7 Tips for Parents

Recognizing and Overcoming Technology Addiction in Kids and Teens


COVID-19 and Increased Reliance on Technology

The arrival of the COVID-19 pandemic upended so many of our normal, day-to-day activities: our workspaces, our commutes, how we socialized, how we attended school, how we shopped for groceries and other essentials (just to name a few!) were all adjusted to slow the spread of the virus. For some, these changes brought silver linings, such as reducing the time spent commuting and increasing the access to therapy through teletherapy appointments. For school-age kids, however, the loss of normal school, recreational, and extracurricular activities, as well as opportunities to socialize with friends was significant. Most were asked to start spending hours at a time at the computer to meet for classes and other activities, while texting, FaceTime, social media, and online gaming became the best way to stay in touch with friends. For many families, normal “screen time” rules were tossed aside to accommodate for the unusual circumstances.

Almost a year and a half later, many families are noticing that their kids and teens are glued to their phones, tablets, and computers more than ever. Social gatherings that were once in person have migrated to group chats and online games, and many kids express a preference for staying home on their devices over attending camps or even dates with friends. With this increase in screen time very often comes an increase in mood symptoms among kids and teens, including anxiety and depression.

A Few Tips and Tricks to Remember:

1. Excessive screen time is highly addictive.

Screen time triggers the release of dopamine, the “feel good” neurotransmitter that activates the brain’s reward system. As with most feel good activities, over time, we seek more and more to achieve that same good feeling. This makes the implementation of healthy boundaries around screen time very important.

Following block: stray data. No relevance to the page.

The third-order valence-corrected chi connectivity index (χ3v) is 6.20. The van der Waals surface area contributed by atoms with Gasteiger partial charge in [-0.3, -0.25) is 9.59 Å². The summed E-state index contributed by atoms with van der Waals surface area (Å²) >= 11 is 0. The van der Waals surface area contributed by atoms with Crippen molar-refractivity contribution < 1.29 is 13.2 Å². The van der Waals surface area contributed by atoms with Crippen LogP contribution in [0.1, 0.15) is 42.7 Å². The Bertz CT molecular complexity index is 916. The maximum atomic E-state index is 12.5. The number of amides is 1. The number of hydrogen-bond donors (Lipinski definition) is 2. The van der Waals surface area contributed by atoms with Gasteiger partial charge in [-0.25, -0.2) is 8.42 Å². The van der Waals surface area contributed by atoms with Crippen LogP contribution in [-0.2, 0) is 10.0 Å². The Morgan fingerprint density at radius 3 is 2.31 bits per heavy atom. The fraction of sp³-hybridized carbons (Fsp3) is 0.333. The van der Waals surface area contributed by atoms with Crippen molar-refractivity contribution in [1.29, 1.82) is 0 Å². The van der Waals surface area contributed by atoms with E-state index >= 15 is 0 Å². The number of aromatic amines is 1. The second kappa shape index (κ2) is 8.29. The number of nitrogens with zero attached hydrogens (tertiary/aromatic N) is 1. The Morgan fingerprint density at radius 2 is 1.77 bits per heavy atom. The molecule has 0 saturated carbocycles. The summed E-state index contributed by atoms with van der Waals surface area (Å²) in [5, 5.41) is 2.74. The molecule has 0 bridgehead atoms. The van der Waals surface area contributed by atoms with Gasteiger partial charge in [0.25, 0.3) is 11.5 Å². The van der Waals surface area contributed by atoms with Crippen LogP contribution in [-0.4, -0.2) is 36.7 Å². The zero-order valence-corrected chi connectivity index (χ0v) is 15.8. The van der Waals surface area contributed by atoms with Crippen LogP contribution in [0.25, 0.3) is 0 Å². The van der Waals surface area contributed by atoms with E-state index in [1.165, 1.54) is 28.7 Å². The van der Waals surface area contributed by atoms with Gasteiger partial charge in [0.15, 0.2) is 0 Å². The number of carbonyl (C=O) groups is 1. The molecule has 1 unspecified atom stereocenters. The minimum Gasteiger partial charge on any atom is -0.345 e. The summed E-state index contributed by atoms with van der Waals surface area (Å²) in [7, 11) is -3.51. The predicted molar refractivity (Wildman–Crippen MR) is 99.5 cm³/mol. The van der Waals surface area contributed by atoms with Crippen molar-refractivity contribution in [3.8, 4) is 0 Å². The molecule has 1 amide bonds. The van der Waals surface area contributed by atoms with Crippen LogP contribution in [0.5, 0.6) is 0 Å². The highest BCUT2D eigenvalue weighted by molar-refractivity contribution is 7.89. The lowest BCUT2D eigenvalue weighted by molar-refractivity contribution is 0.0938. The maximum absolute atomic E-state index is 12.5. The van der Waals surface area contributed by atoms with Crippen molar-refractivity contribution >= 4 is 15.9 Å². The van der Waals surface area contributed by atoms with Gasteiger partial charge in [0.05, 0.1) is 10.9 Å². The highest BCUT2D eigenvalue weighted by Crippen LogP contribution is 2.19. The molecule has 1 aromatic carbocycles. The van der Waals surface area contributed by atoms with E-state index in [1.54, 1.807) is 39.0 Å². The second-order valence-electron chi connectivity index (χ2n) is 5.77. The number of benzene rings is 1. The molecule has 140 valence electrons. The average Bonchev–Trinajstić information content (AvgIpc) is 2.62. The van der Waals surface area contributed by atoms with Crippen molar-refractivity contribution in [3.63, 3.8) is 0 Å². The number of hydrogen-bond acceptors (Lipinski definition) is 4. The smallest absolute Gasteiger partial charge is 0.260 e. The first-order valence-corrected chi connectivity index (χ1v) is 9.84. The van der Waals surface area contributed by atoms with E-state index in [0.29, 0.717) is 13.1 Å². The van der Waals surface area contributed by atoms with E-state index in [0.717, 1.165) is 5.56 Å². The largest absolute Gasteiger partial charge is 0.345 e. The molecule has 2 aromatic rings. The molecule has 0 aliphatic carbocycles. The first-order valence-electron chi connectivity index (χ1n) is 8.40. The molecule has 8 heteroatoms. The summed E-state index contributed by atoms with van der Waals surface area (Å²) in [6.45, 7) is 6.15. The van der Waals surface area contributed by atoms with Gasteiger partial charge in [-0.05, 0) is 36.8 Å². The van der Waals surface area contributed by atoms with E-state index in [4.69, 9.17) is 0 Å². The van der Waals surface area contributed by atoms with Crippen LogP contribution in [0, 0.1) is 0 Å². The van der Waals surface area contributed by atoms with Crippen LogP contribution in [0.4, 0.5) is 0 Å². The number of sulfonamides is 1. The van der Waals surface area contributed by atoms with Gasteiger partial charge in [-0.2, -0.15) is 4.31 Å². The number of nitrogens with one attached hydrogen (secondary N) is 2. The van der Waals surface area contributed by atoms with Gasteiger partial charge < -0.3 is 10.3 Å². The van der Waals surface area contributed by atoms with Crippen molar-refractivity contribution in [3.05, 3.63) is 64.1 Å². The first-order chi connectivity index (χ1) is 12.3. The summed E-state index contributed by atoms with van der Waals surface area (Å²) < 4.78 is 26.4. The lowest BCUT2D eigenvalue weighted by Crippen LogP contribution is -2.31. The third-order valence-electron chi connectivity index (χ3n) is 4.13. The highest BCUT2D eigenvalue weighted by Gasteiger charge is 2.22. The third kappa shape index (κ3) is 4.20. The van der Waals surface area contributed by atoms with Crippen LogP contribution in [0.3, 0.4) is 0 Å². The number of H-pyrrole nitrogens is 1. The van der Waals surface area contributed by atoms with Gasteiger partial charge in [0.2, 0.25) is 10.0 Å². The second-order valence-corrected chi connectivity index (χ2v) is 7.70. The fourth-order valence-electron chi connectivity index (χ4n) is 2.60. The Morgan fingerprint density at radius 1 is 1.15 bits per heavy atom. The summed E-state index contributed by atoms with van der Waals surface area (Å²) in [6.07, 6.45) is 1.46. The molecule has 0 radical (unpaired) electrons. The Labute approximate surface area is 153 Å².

2. Excessive screen time is linked to depression and anxiety.

A 2018 study found that kids and teens who spent seven or more hours a day on screens were more than two times as likely to be diagnosed with anxiety and depression than adolescents with more moderate screen use habits (Twenge and Campbell, 2018). In addition, the study found that those with frequent screen time demonstrated less curiosity, self-control, and emotional stability. The authors noted that their results “show a negative association between screen time and psychological well-being among children and adolescents. Across a diverse array of well-being measures, including measures of self-control, relationships with caregivers, emotional stability, diagnoses of anxiety and depression, and mental health treatment, psychological well-being was progressively lower from 1 h a day of screen time to 7 or more hours a day of screen time, particularly among adolescents” (p. 281).

3. There are a few tell tale signs of screen addiction.

Research out of the University of Michigan identified 9 signs of screen media addiction, including difficulty stopping, loss of interest in other activities, and withdrawal (click the link above to see the rest of the list).

4. Avoidance leads to more avoidance.